What we need to do now is to wrap our heads around how we can get this done. We need to stop shouting in the language of outrage and begin performing the calculus of force/resistance, victory/defeat. Because, for better or worse, we live in democratic countries where our governments require broad-based public support to make any policy decision viable in the longer term. This represents an opportunity to show the rest of the world that we deserve the power that we hold, by discovering the best solution and backing it. So what might that be?

If we are to believe what we hear, boots on the ground is out. Apart from military advisors, it seems unlikely that this will change unless and until Irbil and/or Baghdad is threatened. Or maybe not even then. So, having knowledge from recent history that airstrikes alone do not a total victory make, what are we left with? Proxies.

I hear a lot of talk about the Peshmerga. With generous and entirely proper feelings, people declare that we should arm the Peshmerga and give the Kurds their own state already. Five seconds of thinking will make people realise that doing this will cut the territory of three major Middle Eastern powers and cause geopolitical chaos. And I think we can all agree that now is probably not the best time to be causing additional ructions in the region. As for arming them, that’s been done (repeatedly in secret, before any of this mess ever started and once now in public). There are a couple of problems, however, with the Peshmerga as a solution, however brave and committed they might be.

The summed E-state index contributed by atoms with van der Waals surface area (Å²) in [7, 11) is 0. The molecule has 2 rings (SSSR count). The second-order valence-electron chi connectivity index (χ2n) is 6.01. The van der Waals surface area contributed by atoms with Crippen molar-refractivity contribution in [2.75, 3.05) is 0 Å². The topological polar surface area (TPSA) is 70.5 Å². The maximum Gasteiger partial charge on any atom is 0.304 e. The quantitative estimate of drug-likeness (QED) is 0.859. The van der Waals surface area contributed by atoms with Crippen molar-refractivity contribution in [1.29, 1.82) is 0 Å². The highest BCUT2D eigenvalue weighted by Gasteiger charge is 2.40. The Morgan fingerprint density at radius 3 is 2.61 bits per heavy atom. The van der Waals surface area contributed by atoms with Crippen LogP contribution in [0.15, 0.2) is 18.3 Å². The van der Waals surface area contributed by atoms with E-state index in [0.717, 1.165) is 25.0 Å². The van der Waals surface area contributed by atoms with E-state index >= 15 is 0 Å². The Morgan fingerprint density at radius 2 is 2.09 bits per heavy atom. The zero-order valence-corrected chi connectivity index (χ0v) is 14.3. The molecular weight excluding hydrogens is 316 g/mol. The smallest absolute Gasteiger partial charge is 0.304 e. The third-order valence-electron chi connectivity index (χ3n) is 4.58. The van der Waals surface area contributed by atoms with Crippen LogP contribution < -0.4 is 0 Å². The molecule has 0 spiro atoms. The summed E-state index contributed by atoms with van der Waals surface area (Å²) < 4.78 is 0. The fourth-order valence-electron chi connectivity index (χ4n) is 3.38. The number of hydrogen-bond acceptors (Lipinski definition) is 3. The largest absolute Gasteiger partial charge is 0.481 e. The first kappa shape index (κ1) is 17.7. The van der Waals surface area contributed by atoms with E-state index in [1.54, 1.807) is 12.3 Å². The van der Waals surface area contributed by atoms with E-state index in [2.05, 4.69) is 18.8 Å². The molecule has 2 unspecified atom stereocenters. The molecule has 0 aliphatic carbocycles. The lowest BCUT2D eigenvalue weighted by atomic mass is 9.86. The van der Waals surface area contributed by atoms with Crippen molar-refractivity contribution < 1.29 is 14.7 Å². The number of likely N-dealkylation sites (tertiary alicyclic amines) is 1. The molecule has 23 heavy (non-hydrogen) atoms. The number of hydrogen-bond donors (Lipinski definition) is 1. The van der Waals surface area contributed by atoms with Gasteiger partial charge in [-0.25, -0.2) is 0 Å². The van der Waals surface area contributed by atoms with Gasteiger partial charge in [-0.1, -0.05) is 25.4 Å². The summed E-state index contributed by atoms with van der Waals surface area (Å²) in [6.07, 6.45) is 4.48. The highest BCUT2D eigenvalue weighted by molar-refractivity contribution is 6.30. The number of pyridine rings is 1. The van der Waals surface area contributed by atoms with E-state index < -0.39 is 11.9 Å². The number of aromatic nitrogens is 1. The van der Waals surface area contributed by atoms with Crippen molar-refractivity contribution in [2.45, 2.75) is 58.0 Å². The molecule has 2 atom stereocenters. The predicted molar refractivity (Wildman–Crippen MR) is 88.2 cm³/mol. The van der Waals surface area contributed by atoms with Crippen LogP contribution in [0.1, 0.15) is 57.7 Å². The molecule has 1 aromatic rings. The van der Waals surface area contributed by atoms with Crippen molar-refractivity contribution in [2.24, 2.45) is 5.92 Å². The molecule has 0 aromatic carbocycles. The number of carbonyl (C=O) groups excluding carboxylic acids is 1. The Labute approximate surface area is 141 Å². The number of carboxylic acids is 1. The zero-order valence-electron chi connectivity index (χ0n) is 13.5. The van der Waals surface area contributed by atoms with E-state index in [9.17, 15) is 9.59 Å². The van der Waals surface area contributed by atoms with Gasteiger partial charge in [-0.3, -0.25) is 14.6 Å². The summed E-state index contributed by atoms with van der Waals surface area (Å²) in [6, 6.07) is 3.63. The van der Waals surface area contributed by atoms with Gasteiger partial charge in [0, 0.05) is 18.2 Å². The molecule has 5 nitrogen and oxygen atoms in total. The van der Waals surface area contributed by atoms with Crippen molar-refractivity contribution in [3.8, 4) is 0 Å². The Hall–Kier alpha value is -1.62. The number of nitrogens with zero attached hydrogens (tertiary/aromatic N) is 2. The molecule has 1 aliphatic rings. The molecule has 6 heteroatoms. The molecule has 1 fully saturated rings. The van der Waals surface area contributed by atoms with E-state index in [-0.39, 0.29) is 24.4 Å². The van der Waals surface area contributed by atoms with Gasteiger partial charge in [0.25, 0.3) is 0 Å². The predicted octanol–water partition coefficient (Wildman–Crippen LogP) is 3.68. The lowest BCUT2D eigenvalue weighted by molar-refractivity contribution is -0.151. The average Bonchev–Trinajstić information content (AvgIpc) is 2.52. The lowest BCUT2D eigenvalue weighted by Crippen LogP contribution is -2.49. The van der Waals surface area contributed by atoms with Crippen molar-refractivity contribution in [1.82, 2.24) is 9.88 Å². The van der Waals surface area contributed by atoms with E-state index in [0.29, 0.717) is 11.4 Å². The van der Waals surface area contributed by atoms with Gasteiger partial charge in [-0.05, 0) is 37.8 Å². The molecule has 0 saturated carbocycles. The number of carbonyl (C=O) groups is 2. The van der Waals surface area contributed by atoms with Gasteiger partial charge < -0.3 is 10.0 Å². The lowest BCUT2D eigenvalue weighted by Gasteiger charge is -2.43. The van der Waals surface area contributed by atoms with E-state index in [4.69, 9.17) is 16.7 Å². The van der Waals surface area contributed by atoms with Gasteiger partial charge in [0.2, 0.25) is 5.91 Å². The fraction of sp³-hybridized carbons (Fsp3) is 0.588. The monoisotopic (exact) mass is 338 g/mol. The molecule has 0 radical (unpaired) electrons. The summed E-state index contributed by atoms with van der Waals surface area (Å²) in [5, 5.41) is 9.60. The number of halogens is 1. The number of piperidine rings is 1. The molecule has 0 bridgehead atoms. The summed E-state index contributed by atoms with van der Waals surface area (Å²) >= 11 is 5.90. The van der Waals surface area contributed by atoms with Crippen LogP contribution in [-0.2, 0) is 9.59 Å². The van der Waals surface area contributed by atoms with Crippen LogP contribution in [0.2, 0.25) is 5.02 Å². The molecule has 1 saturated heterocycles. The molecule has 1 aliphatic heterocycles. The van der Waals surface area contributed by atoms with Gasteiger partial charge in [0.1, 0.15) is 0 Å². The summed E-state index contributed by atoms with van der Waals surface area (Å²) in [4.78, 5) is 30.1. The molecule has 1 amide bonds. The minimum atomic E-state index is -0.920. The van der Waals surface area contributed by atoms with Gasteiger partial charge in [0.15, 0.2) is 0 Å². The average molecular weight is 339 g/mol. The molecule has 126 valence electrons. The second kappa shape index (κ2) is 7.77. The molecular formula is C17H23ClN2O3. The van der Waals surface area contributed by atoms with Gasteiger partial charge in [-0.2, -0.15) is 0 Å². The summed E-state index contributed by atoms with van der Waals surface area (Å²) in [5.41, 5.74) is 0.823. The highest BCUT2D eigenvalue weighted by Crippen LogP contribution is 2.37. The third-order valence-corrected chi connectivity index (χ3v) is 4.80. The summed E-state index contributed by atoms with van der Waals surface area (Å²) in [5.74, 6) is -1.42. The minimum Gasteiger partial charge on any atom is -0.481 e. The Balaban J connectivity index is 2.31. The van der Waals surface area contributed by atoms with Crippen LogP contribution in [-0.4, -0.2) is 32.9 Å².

Firstly, they’re small. Too small to counter the IS threat by themselves, much less eliminate it.

Secondly, their focus is split. They are currently fighting three insurgencies in various nations – they had their hands full before these murderous bastards ever came knocking.

Thirdly, for very excellent reasons, they view the West with profound distrust. They are much more comfortable acting as proxies for Iran, which they have been doing for quite some time. In fact, it is believed that Iran is ramping up support for the Peshmerga, deploying Al  Quds unit(s?) to fight alongside Peshmerga forces in Mosul.

Which leads us to Iran as ‘surprise helper’ in the Middle East. In the case of IS, the interests of Iran and the West co-incide. Iran is not an Arab nation and is also predominantly Shia and, crazy mullahs aside, generally practises religious tolerance. Which means that they are as afraid of and disgusted by groups like IS as we are. Co-operation against radical Islamists also has an historical basis – Iran were key allies in the invasion of Afghanistan. They helped locate and target Taliban, as well as capturing and holding approximately 2000 Al Qaeda fighters on our (the coalition’s) behalf. Granted, they let them go again, but only after Dubya publicly spat in their faces by calling them a part of the ‘Axis of Evil’ for no reason at all that I can conceive of other than the currying of domestic favour. Remember that, as we go on.